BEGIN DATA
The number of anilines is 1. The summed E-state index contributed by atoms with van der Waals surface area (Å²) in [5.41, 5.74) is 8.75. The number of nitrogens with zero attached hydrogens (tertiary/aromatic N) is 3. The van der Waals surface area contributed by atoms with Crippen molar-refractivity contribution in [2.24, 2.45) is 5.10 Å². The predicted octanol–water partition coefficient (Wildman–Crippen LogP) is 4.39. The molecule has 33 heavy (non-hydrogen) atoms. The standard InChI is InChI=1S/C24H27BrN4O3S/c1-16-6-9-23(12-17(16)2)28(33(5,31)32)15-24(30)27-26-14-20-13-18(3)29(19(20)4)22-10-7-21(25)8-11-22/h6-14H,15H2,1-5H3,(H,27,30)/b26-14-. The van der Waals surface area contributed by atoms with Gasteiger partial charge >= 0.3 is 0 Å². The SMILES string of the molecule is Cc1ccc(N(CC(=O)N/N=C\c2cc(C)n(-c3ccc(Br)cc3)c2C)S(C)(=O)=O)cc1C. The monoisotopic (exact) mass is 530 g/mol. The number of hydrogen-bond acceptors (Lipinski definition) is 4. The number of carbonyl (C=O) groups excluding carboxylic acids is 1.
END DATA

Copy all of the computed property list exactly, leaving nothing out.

The number of anilines is 1. The summed E-state index contributed by atoms with van der Waals surface area (Å²) in [5.41, 5.74) is 8.75. The number of nitrogens with zero attached hydrogens (tertiary/aromatic N) is 3. The van der Waals surface area contributed by atoms with Crippen molar-refractivity contribution in [2.24, 2.45) is 5.10 Å². The predicted octanol–water partition coefficient (Wildman–Crippen LogP) is 4.39. The molecule has 33 heavy (non-hydrogen) atoms. The standard InChI is InChI=1S/C24H27BrN4O3S/c1-16-6-9-23(12-17(16)2)28(33(5,31)32)15-24(30)27-26-14-20-13-18(3)29(19(20)4)22-10-7-21(25)8-11-22/h6-14H,15H2,1-5H3,(H,27,30)/b26-14-. The van der Waals surface area contributed by atoms with Gasteiger partial charge >= 0.3 is 0 Å². The SMILES string of the molecule is Cc1ccc(N(CC(=O)N/N=C\c2cc(C)n(-c3ccc(Br)cc3)c2C)S(C)(=O)=O)cc1C. The monoisotopic (exact) mass is 530 g/mol. The number of hydrogen-bond acceptors (Lipinski definition) is 4. The number of carbonyl (C=O) groups excluding carboxylic acids is 1.